A team of European researchers have found that reducing meat consumption may be a key factor in losing weight and maintaining an healthy body weight. The researchers wrote in The American Journal of Clinical Nutrition that meat intake, because of its high energy and fat content might be linked to weight gain.
According to some previous observational studies, the researchers wrote, meat consumption is positively linked to weight gain. However, intervention studies had not revealed a clear picture.
The team, from the Department of Epidemiology and Biostatistics, School of Public Health, Imperial College London and other European institutions, set out to evaluate the link between total meat, red meat, poultry and processed meat consumption and weight gain after a follow-up of 5 years, involving over 370,000 individuals who participated in the European Prospective Investigation into Cancer and Nutrition-Physical Activity, Nutrition, Alcohol, Cessation of Smoking, Eating Out of Home and Obesity (EPIC-PANACEA) project.
Between 1992 and 2,000 103,455 males and 270,248 females, aged between 25 and 70 were recruited from 10 different European countries.
Country-specific validated questionnaires were used to assess their baseline diets. Their weights and heights were measured at the start; and were subsequently asked to report their weight after five years.
In general, the team discovered that meat intake was linked to weight gain in both sexes; even after factoring in such variables as average calorie intake, physical activity and other counfounders.
The researchers wrote:
Total meat consumption was positively associated with weight gain in men and women, in normal-weight and overweight subjects, and in smokers and nonsmokers. With adjustment for estimated energy intake, an increase in meat intake of 250 g/d (eg, one steak at 450 kcal) would lead to a 2-kg higher weight gain after 5 y (95% CI: 1.5, 2.7 kg). Positive associations were observed for red meat, poultry, and processed meat.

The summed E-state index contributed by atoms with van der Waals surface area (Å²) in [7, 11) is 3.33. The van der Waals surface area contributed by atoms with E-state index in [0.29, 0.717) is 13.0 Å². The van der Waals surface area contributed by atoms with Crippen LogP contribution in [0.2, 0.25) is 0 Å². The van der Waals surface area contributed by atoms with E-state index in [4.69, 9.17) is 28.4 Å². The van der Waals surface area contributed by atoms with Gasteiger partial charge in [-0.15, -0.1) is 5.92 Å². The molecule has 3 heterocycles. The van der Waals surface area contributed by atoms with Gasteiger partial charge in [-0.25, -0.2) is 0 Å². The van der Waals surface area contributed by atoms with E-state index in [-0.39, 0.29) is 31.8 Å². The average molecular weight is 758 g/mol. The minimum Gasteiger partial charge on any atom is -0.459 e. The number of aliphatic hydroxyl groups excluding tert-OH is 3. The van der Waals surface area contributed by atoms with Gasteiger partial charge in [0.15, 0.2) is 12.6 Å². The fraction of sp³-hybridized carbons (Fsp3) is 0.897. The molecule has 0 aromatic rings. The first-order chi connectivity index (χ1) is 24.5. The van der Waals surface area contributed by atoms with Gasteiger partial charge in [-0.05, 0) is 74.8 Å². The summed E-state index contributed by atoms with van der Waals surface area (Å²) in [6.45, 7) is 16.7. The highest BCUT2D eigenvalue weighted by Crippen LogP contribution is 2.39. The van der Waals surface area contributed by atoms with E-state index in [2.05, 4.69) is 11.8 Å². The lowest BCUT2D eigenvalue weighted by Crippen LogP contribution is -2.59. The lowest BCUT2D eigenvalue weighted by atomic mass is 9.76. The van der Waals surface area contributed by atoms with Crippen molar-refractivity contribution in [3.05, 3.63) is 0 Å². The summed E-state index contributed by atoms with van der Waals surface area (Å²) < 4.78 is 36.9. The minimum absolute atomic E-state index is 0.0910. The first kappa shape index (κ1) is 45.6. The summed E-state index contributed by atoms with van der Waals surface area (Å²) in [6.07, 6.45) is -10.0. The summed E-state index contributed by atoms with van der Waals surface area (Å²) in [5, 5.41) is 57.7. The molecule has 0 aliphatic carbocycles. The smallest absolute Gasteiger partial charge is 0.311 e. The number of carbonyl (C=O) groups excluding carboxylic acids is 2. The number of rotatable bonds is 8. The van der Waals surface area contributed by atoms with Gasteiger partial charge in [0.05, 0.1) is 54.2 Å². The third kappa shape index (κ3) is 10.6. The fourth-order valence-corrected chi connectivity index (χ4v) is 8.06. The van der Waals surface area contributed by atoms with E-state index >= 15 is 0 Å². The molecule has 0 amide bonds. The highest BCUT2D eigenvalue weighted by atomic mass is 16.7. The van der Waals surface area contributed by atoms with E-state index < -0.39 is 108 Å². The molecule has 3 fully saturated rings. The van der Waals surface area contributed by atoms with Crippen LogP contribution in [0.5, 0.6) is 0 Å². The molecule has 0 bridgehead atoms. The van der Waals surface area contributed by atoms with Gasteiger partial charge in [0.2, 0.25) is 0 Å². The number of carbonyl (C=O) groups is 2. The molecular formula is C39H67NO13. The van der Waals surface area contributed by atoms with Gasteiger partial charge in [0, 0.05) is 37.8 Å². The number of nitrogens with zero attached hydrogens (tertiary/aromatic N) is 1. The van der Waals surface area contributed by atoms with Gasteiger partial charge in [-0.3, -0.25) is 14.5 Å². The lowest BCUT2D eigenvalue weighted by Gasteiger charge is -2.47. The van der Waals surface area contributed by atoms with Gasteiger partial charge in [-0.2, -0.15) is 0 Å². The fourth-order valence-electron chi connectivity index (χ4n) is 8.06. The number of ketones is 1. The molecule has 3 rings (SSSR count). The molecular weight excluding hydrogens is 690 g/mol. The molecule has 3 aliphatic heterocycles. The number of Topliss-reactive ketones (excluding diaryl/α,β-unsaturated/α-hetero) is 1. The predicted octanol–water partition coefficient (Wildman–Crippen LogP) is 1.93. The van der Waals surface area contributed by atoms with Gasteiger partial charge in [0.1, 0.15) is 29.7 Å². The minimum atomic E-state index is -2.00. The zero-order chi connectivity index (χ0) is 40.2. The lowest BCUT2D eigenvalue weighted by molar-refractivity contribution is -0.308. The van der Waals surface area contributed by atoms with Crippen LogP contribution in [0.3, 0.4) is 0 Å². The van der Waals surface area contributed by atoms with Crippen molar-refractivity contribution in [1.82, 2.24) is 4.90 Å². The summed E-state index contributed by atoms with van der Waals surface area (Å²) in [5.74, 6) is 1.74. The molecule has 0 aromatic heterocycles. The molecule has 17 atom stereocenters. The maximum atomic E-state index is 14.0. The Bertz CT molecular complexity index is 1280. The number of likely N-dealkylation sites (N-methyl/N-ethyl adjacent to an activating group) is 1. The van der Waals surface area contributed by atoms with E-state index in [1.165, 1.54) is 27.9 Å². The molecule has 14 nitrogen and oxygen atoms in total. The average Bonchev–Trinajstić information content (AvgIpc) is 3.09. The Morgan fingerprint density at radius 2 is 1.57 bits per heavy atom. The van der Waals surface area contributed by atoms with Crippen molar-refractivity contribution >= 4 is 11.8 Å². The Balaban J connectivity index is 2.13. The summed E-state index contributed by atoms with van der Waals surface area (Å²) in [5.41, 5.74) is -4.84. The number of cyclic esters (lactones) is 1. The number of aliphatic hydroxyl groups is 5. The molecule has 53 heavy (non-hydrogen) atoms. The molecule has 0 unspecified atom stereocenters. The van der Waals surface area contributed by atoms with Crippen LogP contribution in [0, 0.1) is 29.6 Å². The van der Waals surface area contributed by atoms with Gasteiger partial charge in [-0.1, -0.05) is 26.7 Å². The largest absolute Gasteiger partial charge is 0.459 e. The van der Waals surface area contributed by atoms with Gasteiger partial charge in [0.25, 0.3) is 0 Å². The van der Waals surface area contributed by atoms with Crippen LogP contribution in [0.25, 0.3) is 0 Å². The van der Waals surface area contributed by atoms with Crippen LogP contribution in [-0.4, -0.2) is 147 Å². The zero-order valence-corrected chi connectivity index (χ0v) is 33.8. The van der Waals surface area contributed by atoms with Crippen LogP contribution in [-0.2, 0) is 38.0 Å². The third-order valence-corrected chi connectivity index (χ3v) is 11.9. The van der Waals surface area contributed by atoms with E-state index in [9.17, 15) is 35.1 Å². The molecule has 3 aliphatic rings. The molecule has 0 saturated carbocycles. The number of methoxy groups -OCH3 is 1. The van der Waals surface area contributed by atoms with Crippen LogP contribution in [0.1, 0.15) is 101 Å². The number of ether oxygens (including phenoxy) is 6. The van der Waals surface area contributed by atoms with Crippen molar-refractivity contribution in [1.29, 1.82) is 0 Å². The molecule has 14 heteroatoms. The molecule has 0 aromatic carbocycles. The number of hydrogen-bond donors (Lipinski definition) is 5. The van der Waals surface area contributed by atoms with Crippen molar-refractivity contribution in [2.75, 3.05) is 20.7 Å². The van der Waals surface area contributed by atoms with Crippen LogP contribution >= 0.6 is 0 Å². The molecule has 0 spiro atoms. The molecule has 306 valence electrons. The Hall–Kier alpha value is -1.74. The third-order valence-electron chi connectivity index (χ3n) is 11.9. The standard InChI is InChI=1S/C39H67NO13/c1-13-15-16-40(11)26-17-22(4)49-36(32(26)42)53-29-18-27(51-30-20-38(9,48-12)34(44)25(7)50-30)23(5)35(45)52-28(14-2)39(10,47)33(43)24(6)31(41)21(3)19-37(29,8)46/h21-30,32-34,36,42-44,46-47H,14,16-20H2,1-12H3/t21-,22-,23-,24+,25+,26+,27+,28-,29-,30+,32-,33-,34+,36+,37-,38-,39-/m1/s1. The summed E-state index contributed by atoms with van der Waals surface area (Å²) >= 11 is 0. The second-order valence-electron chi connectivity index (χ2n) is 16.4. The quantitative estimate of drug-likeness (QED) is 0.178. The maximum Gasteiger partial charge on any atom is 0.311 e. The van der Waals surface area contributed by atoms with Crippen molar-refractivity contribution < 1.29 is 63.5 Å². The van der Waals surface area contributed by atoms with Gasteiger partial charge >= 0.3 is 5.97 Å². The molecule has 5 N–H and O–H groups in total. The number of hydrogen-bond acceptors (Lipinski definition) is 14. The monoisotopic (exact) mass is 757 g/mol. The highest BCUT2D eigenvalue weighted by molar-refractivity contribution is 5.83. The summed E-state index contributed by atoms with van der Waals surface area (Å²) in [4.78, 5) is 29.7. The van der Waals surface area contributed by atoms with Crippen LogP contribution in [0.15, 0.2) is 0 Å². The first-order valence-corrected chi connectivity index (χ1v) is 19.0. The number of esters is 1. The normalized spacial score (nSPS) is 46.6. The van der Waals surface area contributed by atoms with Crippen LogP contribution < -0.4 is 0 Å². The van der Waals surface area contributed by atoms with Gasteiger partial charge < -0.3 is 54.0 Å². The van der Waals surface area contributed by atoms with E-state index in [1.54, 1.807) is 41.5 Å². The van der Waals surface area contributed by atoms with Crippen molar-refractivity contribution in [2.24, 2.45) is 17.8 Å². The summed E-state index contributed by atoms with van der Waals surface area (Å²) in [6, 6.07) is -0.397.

The authors concluded that:
Our results suggest that a decrease in meat consumption may improve weight management.
“Meat consumption and prospective weight change in participants of the EPIC-PANACEA study”
Anne-Claire Vergnaud, Teresa Norat, Dora Romaguera, Traci Mouw, Anne M May, Noemie Travier, Jian’an Luan, Nick Wareham, Nadia Slimani, Sabina Rinaldi, Elisabeth Couto, Françoise Clavel-Chapelon, Marie-Christine Boutron-Ruault, Vanessa Cottet, Domenico Palli, Claudia Agnoli, Salvatore Panico, Rosario Tumino, Paolo Vineis, Antonio Agudo, Laudina Rodriguez, Maria Jose Sanchez, Pilar Amiano, Aurelio Barricarte, Jose Maria Huerta, Timothy J Key, Elisabeth A Spencer, Bas Bueno-de-Mesquita, Frederike L Büchner, Philippos Orfanos, Androniki Naska, Antonia Trichopoulou, Sabine Rohrmann, Silke Hermann, Heiner Boeing, Brian Buijsse, Ingegerd Johansson, Veronica Hellstrom, Jonas Manjer, Elisabet Wirfält, Marianne Uhre Jakobsen, Kim Overvad, Anne Tjonneland, Jytte Halkjaer, Eiliv Lund, Tonje Braaten, Dagrun Engeset, Andreani Odysseos, Elio Riboli and Petra HM Peeters
Am J Clin Nutr 92: 398-407, 2010. First published June 30, 2010; doi:10.3945/ajcn.2009.28713
Written by Christian Nordqvist